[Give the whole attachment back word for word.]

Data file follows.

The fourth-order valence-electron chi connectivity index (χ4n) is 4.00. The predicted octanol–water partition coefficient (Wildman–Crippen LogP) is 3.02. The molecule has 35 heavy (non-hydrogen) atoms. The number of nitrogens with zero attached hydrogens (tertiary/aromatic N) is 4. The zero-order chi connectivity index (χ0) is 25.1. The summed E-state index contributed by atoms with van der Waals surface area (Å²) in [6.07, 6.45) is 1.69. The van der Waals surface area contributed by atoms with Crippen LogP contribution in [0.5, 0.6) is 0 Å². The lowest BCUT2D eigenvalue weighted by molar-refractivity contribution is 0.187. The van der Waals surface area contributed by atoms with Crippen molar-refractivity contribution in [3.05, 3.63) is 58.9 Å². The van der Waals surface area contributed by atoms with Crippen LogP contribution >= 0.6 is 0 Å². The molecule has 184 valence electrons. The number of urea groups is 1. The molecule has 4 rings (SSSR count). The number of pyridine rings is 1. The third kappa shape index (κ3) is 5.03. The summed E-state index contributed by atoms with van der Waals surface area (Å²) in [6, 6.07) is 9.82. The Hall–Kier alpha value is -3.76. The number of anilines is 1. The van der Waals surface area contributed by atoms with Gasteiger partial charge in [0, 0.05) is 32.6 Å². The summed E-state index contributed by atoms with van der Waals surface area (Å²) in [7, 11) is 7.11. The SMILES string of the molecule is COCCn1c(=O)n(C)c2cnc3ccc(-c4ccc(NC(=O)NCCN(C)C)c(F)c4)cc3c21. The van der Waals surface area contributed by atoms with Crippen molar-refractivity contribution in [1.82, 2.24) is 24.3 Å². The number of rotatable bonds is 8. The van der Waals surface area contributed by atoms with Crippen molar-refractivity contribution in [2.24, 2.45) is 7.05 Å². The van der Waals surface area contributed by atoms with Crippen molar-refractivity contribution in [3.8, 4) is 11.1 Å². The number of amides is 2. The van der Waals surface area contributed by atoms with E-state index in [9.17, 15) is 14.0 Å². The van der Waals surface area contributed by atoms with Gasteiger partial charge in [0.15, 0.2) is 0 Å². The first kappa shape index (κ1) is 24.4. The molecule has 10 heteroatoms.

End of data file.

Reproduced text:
The fourth-order valence-electron chi connectivity index (χ4n) is 4.00. The predicted octanol–water partition coefficient (Wildman–Crippen LogP) is 3.02. The molecule has 35 heavy (non-hydrogen) atoms. The number of nitrogens with zero attached hydrogens (tertiary/aromatic N) is 4. The zero-order chi connectivity index (χ0) is 25.1. The summed E-state index contributed by atoms with van der Waals surface area (Å²) in [6.07, 6.45) is 1.69. The van der Waals surface area contributed by atoms with Crippen LogP contribution in [0.5, 0.6) is 0 Å². The lowest BCUT2D eigenvalue weighted by molar-refractivity contribution is 0.187. The van der Waals surface area contributed by atoms with Crippen molar-refractivity contribution in [3.05, 3.63) is 58.9 Å². The van der Waals surface area contributed by atoms with Crippen LogP contribution >= 0.6 is 0 Å². The molecule has 184 valence electrons. The number of urea groups is 1. The molecule has 4 rings (SSSR count). The number of pyridine rings is 1. The third kappa shape index (κ3) is 5.03. The summed E-state index contributed by atoms with van der Waals surface area (Å²) in [6, 6.07) is 9.82. The Hall–Kier alpha value is -3.76. The number of anilines is 1. The van der Waals surface area contributed by atoms with Gasteiger partial charge in [0, 0.05) is 32.6 Å². The summed E-state index contributed by atoms with van der Waals surface area (Å²) in [7, 11) is 7.11. The SMILES string of the molecule is COCCn1c(=O)n(C)c2cnc3ccc(-c4ccc(NC(=O)NCCN(C)C)c(F)c4)cc3c21. The van der Waals surface area contributed by atoms with Crippen molar-refractivity contribution in [1.82, 2.24) is 24.3 Å². The number of rotatable bonds is 8. The van der Waals surface area contributed by atoms with Crippen molar-refractivity contribution in [2.24, 2.45) is 7.05 Å². The van der Waals surface area contributed by atoms with Crippen molar-refractivity contribution in [3.8, 4) is 11.1 Å². The number of amides is 2. The van der Waals surface area contributed by atoms with E-state index in [9.17, 15) is 14.0 Å². The van der Waals surface area contributed by atoms with Gasteiger partial charge in [0.15, 0.2) is 0 Å². The first kappa shape index (κ1) is 24.4. The molecule has 10 heteroatoms.